Saving Energy SafelyKnow what to look out for to keep your home and family safe.
If your home was built before 1978, and if it is being renovated or repainted, you may be exposed to potentially harmful lead-based paint. All Mass Save participating contractors have state-approved, lead-safe renovator certification to ensure your improvements are made safely.
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Mold grows from excess moisture in your home and can cause respiratory problems and other health issues. Moisture-related issues identified by your Energy Specialist during your home assessment must be corrected before you begin any home improvement work. Issues can include rain water intrusion, ground water intrusion, plumbing leaks, and indoor humidity.
Trace Amounts of Mercury in Thermostats and CFLs
Replacing your old thermostats and light bulbs with programmable or wireless-enabled thermostats and LED light bulbs are easy ways to save energy. That said, some older thermostats and all compact fluorescent light bulbs (CFLs) contain small traces of mercury. You’ll want to be sure to dispose of them properly, as they can present some risk to humans and to the environment.
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Combustion Safety and Carbon Monoxide
During your Home Energy Assessment, a Combustion Safety Test will be completed, which measures your furnace or boiler, water heater, and gas range for the presence of carbon monoxide (CO). This test ensures that your home is properly vented, does not have leaks from gas or oil heating systems, and does not have high carbon monoxide levels. If problems are identified, your Energy Specialist will recommend immediate solutions and next steps to remedy potential combustion hazards.
What is carbon monoxide?
CO is an odorless, colorless gas that can cause sudden illness and death. It is found in combustion fumes, such as those produced by cars and trucks, small gasoline engines, stoves, lanterns, burning charcoal and wood, gas ranges, and all heating systems. CO from these sources can build up in enclosed or semi-enclosed spaces. While low concentrations of CO are acceptable, higher concentrations can be very harmful. Corrective action should be taken immediately, once identified.
Who is at risk from CO poisoning?
All people and animals are at risk from CO poisoning. Each year, more than 400 Americans die from unintentional CO poisoning, more than 4,000 are hospitalized, and more than 20,000 visit the emergency room. Fatality rates are highest among Americans 65 and older.
What are the symptoms of CO poisoning?
CO poisoning can be difficult to diagnose because the symptoms mimic other illnesses. The most common symptoms of CO poisoning are headache, dizziness, weakness, nausea, vomiting, chest pain, and confusion. High levels of CO inhalation can cause loss of consciousness and death. People who are sleeping or intoxicated can die from CO poisoning before ever experiencing symptoms.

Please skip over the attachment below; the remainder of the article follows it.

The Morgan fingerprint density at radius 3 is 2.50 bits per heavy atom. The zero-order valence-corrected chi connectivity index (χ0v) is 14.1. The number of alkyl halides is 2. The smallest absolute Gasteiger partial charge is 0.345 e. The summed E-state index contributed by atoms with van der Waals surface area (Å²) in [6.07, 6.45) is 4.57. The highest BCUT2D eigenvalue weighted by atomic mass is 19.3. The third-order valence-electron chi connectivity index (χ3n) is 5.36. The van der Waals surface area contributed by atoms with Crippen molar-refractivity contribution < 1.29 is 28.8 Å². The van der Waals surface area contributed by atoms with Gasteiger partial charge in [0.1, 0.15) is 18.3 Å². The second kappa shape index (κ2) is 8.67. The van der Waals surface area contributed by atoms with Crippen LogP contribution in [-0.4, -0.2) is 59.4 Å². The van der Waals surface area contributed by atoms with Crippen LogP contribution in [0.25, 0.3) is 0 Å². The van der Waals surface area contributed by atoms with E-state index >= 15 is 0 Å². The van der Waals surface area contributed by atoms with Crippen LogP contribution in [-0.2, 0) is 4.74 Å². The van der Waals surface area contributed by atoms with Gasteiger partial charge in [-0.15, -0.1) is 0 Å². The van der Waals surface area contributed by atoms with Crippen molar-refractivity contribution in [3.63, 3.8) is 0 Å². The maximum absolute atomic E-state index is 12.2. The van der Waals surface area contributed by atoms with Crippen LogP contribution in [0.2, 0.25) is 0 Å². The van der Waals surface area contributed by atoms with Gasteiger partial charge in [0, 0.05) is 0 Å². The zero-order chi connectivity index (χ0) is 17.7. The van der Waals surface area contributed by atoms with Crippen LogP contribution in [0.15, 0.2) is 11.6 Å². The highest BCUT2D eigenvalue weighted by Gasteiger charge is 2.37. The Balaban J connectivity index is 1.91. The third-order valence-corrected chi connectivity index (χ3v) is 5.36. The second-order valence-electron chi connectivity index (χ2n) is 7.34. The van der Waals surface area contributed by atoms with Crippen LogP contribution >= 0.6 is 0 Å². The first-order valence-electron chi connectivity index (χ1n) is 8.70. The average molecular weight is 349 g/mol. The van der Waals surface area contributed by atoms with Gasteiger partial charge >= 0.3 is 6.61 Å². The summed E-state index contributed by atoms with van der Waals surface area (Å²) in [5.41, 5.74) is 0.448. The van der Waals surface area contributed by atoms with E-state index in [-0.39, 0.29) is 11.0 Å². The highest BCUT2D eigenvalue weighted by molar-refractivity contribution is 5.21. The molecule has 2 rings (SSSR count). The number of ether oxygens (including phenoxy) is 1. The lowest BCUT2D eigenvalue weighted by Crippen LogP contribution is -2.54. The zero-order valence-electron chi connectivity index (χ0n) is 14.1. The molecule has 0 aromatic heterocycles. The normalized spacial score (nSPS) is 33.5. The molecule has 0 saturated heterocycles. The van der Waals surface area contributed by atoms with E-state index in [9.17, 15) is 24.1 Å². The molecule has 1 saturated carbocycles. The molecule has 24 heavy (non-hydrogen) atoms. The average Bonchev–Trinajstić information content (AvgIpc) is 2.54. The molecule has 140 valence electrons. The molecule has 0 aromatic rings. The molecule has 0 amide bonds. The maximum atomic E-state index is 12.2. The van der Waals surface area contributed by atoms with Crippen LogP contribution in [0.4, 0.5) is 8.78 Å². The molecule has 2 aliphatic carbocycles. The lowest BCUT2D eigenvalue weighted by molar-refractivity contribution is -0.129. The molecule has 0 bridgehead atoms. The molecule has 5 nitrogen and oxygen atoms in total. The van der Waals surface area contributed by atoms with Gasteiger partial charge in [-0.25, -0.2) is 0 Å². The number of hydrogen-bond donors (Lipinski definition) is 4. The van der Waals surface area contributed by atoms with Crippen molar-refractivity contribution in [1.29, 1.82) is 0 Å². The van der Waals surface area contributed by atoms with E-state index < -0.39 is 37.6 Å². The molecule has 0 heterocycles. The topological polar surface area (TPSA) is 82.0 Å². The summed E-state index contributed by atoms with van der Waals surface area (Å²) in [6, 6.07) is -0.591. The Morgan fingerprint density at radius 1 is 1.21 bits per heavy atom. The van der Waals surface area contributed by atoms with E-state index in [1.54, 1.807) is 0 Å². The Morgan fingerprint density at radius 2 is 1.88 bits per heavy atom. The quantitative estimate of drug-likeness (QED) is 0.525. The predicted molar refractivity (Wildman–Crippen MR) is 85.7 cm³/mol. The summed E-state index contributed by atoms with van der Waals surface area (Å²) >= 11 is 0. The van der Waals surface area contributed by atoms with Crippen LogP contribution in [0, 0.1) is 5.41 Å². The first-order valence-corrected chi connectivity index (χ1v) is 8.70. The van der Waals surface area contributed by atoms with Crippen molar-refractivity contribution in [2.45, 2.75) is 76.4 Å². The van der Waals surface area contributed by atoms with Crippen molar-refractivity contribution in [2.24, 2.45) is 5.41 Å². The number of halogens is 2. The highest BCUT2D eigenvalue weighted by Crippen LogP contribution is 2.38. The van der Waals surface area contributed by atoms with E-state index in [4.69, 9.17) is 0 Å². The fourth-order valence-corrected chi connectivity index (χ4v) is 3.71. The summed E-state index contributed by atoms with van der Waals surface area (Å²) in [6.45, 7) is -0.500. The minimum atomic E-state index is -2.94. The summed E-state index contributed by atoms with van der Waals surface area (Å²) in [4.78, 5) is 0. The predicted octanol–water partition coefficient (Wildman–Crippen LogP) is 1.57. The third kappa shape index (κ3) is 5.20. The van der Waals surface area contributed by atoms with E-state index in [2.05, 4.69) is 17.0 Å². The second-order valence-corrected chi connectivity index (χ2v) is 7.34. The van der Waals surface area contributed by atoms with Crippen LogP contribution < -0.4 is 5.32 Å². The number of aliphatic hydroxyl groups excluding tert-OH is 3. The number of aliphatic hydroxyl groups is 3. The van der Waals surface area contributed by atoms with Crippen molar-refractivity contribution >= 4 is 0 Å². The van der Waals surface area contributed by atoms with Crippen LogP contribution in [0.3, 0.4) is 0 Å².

To Prevent CO Poisoning in Your Home:
- Carbon Monoxide (CO) is called the invisible killer because you can't see it, taste it, or smell it. Protect yourself and your family by installing CO alarms.
- Never use a gas oven to heat your home.
- Have your heating equipment, water heater, and any other fuel-burning appliances serviced by a qualified technician (once per year for oil-fired equipment and every two years for gas-fired equipment).
- Do not use flameless chemical heaters indoors. These rely on gas and can cause CO to build up inside your home, cabin, or camper.
- Ensure that you have working CO detectors in your home.
- Do not run a generator, vehicle, or other fueled motors in an enclosed space. Even if the garage door is open to the exterior, CO can build up to toxic levels.
Asbestos in homes is usually not a problem unless it is disturbed and releases fibers into the air. If there is evidence of asbestos, your Energy Specialist will take careful precautions not to disturb the material. Asbestos could impact the scope and technical approach to the energy-efficiency installations that Mass Save completes in your home.
Grants are available to mitigate asbestos. Find out more about these grants in our Expanded Heat Loan Offerings.
Knob and Tube Wiring
Knob and tube is a form of electrical wiring used in the late 1800s and early 1900s, with a rubber sleeve covering the wires and porcelain knobs to prevent them from touching the wooden components of your home. It is often considered a fire hazard, especially if insulation is blown in around it.
Grants are available to mitigate knob and tube wiring. Find out more about these grants in our Expanded Heat Loan Offerings.